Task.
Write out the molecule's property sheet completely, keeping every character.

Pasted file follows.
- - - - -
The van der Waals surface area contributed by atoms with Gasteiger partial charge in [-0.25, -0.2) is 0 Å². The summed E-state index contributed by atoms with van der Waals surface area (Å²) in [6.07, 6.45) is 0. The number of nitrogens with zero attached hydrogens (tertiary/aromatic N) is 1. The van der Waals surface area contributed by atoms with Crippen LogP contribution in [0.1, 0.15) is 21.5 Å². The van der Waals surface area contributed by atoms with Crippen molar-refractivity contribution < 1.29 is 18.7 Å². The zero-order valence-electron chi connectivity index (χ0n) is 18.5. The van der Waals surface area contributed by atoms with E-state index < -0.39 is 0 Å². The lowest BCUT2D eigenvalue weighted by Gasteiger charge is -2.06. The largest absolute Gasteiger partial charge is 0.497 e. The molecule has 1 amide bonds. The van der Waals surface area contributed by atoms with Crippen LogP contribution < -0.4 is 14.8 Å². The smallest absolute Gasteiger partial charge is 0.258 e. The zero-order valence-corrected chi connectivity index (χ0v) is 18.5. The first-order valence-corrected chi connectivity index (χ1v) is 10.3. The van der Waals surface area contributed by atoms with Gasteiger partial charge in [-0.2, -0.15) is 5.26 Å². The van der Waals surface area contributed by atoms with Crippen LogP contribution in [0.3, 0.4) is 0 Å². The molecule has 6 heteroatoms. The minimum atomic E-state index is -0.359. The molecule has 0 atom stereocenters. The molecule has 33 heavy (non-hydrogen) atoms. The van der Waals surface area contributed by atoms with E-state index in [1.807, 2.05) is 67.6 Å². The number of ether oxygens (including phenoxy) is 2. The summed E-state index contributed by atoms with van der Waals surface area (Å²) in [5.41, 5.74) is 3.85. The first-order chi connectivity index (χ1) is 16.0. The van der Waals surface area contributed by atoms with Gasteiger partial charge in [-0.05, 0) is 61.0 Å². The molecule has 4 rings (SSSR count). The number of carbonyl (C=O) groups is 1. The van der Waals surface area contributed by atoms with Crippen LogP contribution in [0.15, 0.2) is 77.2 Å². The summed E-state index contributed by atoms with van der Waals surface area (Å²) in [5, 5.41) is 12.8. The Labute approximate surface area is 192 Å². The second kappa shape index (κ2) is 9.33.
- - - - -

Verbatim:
The van der Waals surface area contributed by atoms with Gasteiger partial charge in [-0.25, -0.2) is 0 Å². The summed E-state index contributed by atoms with van der Waals surface area (Å²) in [6.07, 6.45) is 0. The number of nitrogens with zero attached hydrogens (tertiary/aromatic N) is 1. The van der Waals surface area contributed by atoms with Crippen LogP contribution in [0.1, 0.15) is 21.5 Å². The van der Waals surface area contributed by atoms with Crippen molar-refractivity contribution < 1.29 is 18.7 Å². The zero-order valence-electron chi connectivity index (χ0n) is 18.5. The van der Waals surface area contributed by atoms with E-state index < -0.39 is 0 Å². The lowest BCUT2D eigenvalue weighted by Gasteiger charge is -2.06. The largest absolute Gasteiger partial charge is 0.497 e. The molecule has 1 amide bonds. The van der Waals surface area contributed by atoms with Crippen LogP contribution < -0.4 is 14.8 Å². The smallest absolute Gasteiger partial charge is 0.258 e. The zero-order valence-corrected chi connectivity index (χ0v) is 18.5. The first-order valence-corrected chi connectivity index (χ1v) is 10.3. The van der Waals surface area contributed by atoms with Gasteiger partial charge in [-0.2, -0.15) is 5.26 Å². The van der Waals surface area contributed by atoms with Crippen LogP contribution in [0.3, 0.4) is 0 Å². The molecule has 6 heteroatoms. The minimum atomic E-state index is -0.359. The molecule has 0 atom stereocenters. The molecule has 33 heavy (non-hydrogen) atoms. The van der Waals surface area contributed by atoms with E-state index in [1.807, 2.05) is 67.6 Å². The number of ether oxygens (including phenoxy) is 2. The summed E-state index contributed by atoms with van der Waals surface area (Å²) in [5.41, 5.74) is 3.85. The first-order chi connectivity index (χ1) is 16.0. The van der Waals surface area contributed by atoms with Gasteiger partial charge in [-0.05, 0) is 61.0 Å². The molecule has 4 rings (SSSR count). The number of carbonyl (C=O) groups is 1. The van der Waals surface area contributed by atoms with Crippen LogP contribution in [0.15, 0.2) is 77.2 Å². The summed E-state index contributed by atoms with van der Waals surface area (Å²) in [5, 5.41) is 12.8. The Labute approximate surface area is 192 Å². The second kappa shape index (κ2) is 9.33.